BBT was recently added to a list of less than 50 companies nationwide recognized by the FCC for going above and beyond to help consumers during the coronavirus outbreak.
While more than 650 service providers took the FCC’s Keep Americans Connected Pledge, BBT was one of a selection group recognized for taking additional steps to promote remote learning at no extra cost to consumers.
BBT increased internet speeds to all customers until May 31, offered two months’ free broadband to new customers, suspended data overage charges; extended school district networks to students without access, provided wi-fi to first responders and utility technicians, and established wi-fi hotspots for educational and community use.
BBT Sales Lead Tucker Gandy said the company established personal connections for students identified by the school districts who didn’t have internet access, including several each in Alpine, Marathon, and Marfa. In addition, BBT established hotspots in Fort Davis, Sheffield, Presidio, Fort Stockton, and other communities.
Said General Manager Rusty Moore, “We treated seriously the pledge the FCC established about keeping Americans connected during all of this, with people losing their jobs, and the mess we’re in. We treated that like a foundation, and asked what else we could do.”
The company looked at small businesses and restaurants in the communities it serviced, and started providing lunches and breakfasts from those businesses to first responders, health care professionals, and law enforcement personnel throughout the 18,000 square miles it serves.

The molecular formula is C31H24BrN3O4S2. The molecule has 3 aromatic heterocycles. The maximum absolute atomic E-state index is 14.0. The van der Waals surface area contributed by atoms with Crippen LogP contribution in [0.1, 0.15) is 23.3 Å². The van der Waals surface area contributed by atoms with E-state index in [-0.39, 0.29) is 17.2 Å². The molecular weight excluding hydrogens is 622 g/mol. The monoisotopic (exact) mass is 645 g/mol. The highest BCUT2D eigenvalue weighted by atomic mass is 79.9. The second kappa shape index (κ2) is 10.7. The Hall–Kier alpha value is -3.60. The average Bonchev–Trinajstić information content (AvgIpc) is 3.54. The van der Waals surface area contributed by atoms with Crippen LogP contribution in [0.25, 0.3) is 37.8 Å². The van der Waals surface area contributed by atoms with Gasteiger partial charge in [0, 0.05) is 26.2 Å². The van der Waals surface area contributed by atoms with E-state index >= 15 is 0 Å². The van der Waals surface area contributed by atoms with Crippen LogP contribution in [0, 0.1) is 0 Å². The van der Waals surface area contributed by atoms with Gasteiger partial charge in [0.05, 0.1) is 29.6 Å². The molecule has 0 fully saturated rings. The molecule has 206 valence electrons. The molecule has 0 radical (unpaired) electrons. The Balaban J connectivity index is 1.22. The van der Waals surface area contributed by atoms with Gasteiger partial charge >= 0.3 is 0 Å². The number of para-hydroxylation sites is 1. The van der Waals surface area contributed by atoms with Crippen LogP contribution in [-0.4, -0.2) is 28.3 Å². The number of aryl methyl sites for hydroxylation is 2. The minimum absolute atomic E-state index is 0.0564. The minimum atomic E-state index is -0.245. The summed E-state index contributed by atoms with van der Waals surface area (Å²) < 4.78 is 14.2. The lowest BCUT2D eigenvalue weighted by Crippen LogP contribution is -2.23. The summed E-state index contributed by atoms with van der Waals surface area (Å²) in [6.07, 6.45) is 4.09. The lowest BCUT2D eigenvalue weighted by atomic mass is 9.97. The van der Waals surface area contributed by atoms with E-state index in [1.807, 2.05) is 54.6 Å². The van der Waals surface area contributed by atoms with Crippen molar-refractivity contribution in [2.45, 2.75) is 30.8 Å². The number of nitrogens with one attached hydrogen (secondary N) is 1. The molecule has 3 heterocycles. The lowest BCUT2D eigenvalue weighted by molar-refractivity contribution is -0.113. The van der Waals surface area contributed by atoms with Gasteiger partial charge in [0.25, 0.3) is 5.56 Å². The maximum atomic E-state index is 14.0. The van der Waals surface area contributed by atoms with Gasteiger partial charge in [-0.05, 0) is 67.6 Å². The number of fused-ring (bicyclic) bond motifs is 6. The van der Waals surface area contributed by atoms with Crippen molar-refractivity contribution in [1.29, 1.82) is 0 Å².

Moore said BBT committed $500-1,000 a day to the effort, and plans to continue through April. “We’re focused on small businesses in our serving area,” he said. “It’s not going to save the world, but it’s something that we can do. We target these small businesses everywhere we can.”
Moore pointed out that BBT was also a small business.
“With the outflow of capital we’re putting into this, we’re start to see the crunch too, but we’re going to do this as long as we possibly can,” he said.
BBT extended its assistance beyond its own customers, and asked what it could do to help communities.
Said Moore, “That’s what was recognized by the FCC. They recognized not only what we’re doing for our customer base, but what we’re doing from a community focus as a whole.”